Students flood UKZN

2018-01-17 06:01
PHOTO: suppliedStudents in the scorching sun outside the main admission building at UKZN on Monday.

PHOTO: suppliedStudents in the scorching sun outside the main admission building at UKZN on Monday.

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AS hundreds of desperate students stood in snaking queues for hours to gain admission to tertiary institutions in the city on Monday, there are fears their hopes of studying here could be dashed.

A queue formed around the main admission building at the University of KwaZulu-Natal’s campus in Scottsville.

UKZN spokesperson Sejal Desai said they had received 91 002 applications for the 8 776 spaces available in the first-year undergraduate academic programmes.

“The majority of the courses are now fully subscribed and closed for further applications,” said Desai.

The Durban University of Technology said it had received 92 464 applications for first-year-study in 2018.

The situation at the DUT is similar to UKZN with spokesperson for DUT Noxolo Memela saying they only have 7 500 spaces for its 2018 first-year-intake.

This, after Universities South Africa said last week that institutions around the country will not allow walk-in registrations for the 2018 academic year.

This followed President Jacob Zuma’s announcement of free tertiary education to poor students and the working class from this year, and EFF leader Julius Malema calling for matriculants who passed in previous years and couldn’t afford university fees to report to academic institutions.

News24 reported that Malema wants all academically deserving students to be admitted freely to SA universities and FET colleges.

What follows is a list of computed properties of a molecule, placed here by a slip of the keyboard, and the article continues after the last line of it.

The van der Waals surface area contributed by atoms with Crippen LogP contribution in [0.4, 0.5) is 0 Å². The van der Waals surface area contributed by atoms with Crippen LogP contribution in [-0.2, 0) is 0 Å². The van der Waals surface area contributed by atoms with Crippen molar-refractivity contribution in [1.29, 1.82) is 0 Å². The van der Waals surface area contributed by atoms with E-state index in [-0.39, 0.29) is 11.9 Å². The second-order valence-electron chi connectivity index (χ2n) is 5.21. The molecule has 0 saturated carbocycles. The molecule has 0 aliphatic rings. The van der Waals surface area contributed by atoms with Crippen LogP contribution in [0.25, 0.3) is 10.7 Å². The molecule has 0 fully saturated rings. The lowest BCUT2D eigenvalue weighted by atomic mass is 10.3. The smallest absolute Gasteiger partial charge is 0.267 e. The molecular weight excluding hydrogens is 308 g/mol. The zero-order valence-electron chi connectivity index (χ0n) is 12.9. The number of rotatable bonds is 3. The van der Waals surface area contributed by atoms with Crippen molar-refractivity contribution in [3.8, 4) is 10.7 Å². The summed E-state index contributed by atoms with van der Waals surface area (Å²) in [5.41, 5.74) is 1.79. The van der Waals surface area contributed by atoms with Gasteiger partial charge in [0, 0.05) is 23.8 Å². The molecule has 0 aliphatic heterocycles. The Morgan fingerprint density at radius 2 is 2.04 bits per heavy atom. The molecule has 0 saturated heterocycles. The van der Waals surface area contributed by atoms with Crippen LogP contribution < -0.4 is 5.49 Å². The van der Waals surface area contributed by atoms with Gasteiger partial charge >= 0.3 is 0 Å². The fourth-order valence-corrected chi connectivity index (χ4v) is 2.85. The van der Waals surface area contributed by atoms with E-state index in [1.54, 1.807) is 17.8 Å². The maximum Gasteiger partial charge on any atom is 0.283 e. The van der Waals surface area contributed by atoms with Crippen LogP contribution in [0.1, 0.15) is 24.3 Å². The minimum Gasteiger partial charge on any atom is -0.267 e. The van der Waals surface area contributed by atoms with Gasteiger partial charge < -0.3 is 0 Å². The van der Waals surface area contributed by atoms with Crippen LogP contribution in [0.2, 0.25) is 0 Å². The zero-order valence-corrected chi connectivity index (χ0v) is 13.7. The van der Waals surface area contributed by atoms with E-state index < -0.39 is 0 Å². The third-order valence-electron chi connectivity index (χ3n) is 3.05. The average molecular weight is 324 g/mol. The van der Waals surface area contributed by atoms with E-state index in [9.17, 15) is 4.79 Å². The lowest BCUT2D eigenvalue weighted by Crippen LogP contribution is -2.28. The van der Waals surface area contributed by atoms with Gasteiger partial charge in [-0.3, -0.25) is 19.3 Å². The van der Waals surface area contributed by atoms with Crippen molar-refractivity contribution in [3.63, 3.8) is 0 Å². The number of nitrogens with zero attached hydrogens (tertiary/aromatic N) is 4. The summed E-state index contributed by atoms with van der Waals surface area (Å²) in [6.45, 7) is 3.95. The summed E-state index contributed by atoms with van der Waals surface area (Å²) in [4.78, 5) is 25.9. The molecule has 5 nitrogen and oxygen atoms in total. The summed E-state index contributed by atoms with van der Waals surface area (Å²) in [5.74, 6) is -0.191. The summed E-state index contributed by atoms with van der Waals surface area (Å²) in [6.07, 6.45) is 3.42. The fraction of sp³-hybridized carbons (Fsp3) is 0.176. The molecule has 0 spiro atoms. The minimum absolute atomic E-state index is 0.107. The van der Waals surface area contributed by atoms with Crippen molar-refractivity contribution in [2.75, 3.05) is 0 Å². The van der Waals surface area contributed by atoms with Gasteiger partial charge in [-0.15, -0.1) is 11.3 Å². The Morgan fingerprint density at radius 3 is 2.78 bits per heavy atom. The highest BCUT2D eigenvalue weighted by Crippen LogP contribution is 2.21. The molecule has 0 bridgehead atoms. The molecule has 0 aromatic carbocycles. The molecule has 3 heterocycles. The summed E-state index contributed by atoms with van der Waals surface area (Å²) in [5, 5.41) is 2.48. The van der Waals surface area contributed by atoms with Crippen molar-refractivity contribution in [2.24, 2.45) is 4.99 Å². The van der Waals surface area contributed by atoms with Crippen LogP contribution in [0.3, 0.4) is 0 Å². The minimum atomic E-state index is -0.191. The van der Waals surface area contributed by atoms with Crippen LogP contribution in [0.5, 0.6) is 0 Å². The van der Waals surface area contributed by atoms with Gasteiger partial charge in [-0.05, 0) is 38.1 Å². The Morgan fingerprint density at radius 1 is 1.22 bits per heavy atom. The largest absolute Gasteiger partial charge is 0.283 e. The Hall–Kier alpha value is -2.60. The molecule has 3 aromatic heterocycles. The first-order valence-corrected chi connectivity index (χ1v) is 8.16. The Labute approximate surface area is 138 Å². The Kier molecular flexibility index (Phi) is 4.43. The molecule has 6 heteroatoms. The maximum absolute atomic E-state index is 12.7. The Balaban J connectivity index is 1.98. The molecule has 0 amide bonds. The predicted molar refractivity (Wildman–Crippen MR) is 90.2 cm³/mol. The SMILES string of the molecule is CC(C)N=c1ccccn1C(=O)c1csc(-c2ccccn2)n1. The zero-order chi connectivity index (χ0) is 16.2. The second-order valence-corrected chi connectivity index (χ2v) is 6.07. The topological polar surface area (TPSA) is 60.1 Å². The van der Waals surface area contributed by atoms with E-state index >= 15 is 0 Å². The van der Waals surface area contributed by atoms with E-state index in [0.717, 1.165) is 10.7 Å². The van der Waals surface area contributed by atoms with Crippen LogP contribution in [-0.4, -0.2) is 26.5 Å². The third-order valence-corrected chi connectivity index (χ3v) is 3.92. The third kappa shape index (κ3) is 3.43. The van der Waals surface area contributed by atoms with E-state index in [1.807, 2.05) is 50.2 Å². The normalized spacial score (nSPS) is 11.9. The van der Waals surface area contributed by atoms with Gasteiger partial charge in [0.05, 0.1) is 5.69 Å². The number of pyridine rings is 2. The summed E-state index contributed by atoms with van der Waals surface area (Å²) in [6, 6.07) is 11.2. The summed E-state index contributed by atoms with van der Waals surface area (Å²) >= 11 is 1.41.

The prospective students on Monday said they were hoping to get into UKZN as they had failed to get placement at other universities in the country.

Some said they were at the campus to change their course choices after receiving their matric results on Friday.

Nduduzo Dubazane and Zothani Mhlangu stood in the queue from 6am until after 2pm. The two, from Impendle, want to do a Bachelor of Education degree.

“If we cannot go in today, we will come back early tomorrow. If the university is full then we will have to try another one,” said Mhlangu.

Dubazane said he had applied at the University of Zululand for the same course, but now feels it was too far away.

Nirika Manilall from Howick, who also stood in the long queue, said she wanted to change her course choice.

Desai said as a standard procedure, the university has a process in place to fill spaces that may be available in under-subscribed courses.

She said the most popular courses applied for by prospective students include Bachelor of Education, social work, science and nursing.

At the DUT Riverside campus, hundreds of prospective students and parents were left frustrated after they were turned away.

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